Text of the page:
A Celebrity’s Bout with Ruptured Aneurysms Puts Spotlight on Treatment Advances, Like Those at Baptist Health Miami Neuroscience Institute

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August 8, 2022


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Actress Emilia Clarke, 35, best known for her role in Game of Thrones, recently spoke candidly about her struggles since suffering two ruptured aneurysms over a span of two years starting in 2011. Enduring a second ruptured aneurysm after being surgically treated for the first occurrence is very rare, as advances in safe and minimally invasive procedures have become widely available over the past decade.

If an aneurysm discovered as an incidental finding is at high risk for rupture, treatment is usually recommended – usually either by “open surgery” or a more advanced catheter-based, minimally invasive procedure known as endovascular embolization. The choice of treatment depends on different factors, such as the position, shape, and size of the aneurysm and underlying health issues with the patient.


Italo Linfante, M.D., Medical Director of Interventional Neuroradiology and Endovascular Neurosurgery at Miami Neuroscience Institute and Miami Cardiac & Vascular Institute, both part of Baptist Health.

Endovascular surgeons and neuroradiologists at Miami Neuroscience Institute, part of Baptist Health, have been leaders in pioneering the treatment of brain aneurysms by using the most technologically advanced devices during minimally invasive procedures.

An aneurysm occurs when part of an artery wall weakens, allowing it to abnormally balloon out or widen. With regards to brain aneurysms, unruptured aneurysms are much more common compared to ruptured aneurysms. In fact, the incidence of ruptured aneurysms – a life-threatening occurrence — is about 10 per every 100,000 people. The incidence of unruptured aneurysms is much higher. With advances in treatment and access to healthcare, the mortality rate from ruptured aneurysms have declined in industrial nations over the past 25 years. In the U.S., the median mortality rate is about 32 percent.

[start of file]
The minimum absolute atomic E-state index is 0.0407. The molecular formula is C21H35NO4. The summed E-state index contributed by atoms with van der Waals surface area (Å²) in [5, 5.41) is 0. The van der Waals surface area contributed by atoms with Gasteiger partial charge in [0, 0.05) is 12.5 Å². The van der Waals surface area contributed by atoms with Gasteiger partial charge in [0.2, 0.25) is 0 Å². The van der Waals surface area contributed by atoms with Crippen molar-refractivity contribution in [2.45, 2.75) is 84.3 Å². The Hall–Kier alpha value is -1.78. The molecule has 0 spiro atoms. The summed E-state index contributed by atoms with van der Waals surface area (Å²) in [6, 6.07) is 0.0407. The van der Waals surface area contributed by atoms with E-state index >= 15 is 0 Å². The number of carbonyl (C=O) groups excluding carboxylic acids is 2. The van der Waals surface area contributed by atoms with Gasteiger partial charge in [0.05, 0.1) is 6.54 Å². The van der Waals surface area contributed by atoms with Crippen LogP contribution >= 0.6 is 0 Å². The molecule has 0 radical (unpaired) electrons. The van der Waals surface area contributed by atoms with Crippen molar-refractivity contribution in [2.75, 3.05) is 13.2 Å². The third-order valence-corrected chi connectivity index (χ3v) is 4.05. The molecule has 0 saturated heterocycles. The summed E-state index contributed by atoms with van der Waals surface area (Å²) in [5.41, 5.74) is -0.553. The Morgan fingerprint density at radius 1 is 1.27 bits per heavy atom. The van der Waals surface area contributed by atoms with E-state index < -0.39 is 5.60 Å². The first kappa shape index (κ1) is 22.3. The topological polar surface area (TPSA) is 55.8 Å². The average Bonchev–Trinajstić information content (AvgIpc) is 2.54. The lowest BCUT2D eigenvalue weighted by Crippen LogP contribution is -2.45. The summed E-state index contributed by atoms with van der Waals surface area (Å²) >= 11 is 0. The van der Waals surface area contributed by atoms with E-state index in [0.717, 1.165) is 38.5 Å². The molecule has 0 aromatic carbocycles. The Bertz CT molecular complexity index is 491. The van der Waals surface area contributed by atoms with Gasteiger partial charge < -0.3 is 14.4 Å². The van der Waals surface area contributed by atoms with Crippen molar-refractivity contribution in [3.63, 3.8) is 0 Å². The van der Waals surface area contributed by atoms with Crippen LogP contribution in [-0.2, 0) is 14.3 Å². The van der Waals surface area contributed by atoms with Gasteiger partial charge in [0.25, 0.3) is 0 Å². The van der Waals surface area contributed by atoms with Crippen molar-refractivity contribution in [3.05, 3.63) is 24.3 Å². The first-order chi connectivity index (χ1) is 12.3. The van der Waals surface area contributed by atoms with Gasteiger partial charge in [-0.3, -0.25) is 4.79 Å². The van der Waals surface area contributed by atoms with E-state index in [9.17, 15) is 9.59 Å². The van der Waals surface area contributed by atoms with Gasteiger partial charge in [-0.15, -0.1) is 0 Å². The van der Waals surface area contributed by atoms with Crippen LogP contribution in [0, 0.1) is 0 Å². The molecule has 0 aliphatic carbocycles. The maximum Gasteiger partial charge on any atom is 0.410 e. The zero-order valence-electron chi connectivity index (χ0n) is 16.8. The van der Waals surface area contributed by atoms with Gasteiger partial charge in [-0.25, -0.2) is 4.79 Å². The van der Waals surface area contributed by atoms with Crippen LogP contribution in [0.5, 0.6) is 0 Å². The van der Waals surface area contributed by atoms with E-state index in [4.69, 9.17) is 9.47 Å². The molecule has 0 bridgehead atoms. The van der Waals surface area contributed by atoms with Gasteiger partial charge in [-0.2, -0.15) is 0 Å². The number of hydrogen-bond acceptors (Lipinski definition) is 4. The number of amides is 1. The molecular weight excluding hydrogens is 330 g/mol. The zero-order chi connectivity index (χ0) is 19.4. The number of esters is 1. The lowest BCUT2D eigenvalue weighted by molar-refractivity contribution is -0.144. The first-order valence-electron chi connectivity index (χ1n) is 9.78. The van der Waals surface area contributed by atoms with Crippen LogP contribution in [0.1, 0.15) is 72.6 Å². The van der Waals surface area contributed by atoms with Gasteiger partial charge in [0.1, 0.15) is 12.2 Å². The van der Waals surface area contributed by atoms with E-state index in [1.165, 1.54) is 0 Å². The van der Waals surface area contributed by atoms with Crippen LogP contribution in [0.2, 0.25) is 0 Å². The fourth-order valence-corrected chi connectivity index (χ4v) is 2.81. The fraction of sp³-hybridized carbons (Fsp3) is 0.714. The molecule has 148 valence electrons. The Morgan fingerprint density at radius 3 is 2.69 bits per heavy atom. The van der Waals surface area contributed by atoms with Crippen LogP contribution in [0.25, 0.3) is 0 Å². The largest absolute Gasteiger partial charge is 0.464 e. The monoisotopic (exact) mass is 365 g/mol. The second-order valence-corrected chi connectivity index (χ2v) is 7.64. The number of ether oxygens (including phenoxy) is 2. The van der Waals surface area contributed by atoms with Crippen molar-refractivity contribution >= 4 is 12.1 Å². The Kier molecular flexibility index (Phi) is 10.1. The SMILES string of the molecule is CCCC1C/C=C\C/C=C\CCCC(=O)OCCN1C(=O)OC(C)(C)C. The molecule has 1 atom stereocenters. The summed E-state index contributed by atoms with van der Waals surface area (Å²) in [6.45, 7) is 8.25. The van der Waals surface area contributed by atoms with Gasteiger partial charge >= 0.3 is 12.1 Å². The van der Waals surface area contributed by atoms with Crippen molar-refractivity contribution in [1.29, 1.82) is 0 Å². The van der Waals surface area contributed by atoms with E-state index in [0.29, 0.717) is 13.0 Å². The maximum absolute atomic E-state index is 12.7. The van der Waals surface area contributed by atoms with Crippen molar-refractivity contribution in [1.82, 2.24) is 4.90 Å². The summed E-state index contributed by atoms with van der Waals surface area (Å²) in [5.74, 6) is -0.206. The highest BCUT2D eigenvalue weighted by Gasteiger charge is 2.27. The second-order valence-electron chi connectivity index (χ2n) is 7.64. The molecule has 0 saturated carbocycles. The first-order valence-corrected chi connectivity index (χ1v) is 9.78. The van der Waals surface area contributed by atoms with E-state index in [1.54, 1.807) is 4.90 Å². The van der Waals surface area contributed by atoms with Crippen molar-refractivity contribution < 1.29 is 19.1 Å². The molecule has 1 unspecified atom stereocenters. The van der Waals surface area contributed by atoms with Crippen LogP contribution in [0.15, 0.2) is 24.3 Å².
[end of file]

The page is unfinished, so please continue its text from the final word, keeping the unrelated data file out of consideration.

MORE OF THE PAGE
In an interview with the BBC, Ms. Clarke talked about a severe headache that suddenly came on during a workout in early 2011, when she had just finished filming the first season of Game of Thrones. A ruptured aneurysm was diagnosed and repaired, but she faced complications of another ruptured aneurysm two years later that she described as more serious.

“The amount of my brain that is no longer usable — it’s remarkable that I am able to speak, sometimes articulately, and live my life completely normally with absolutely no repercussions,” Ms. Clarke told the BBC. “I am in the really, really, really small minority of people that can survive that.”

Italo Linfante, M.D., medical director of Interventional Neuroradiology at Miami Neuroscience Institute and Miami Cardiac & Vascular Institute, both part of Baptist Health, has treated more than 1,000 aneurysms with a procedure called endovascular embolization.

With regards to repairing brain aneurysms, Dr Linfante mentioned: “There are two possible ways to repair an aneurysm. The first goes under the name of microsurgical clipping. In this procedure, the neurosurgeons open the skull and expose the affected blood vessel. They then place a small metal clip on the neck of the aneurysmal sac to stop blood from entering the aneurysm.”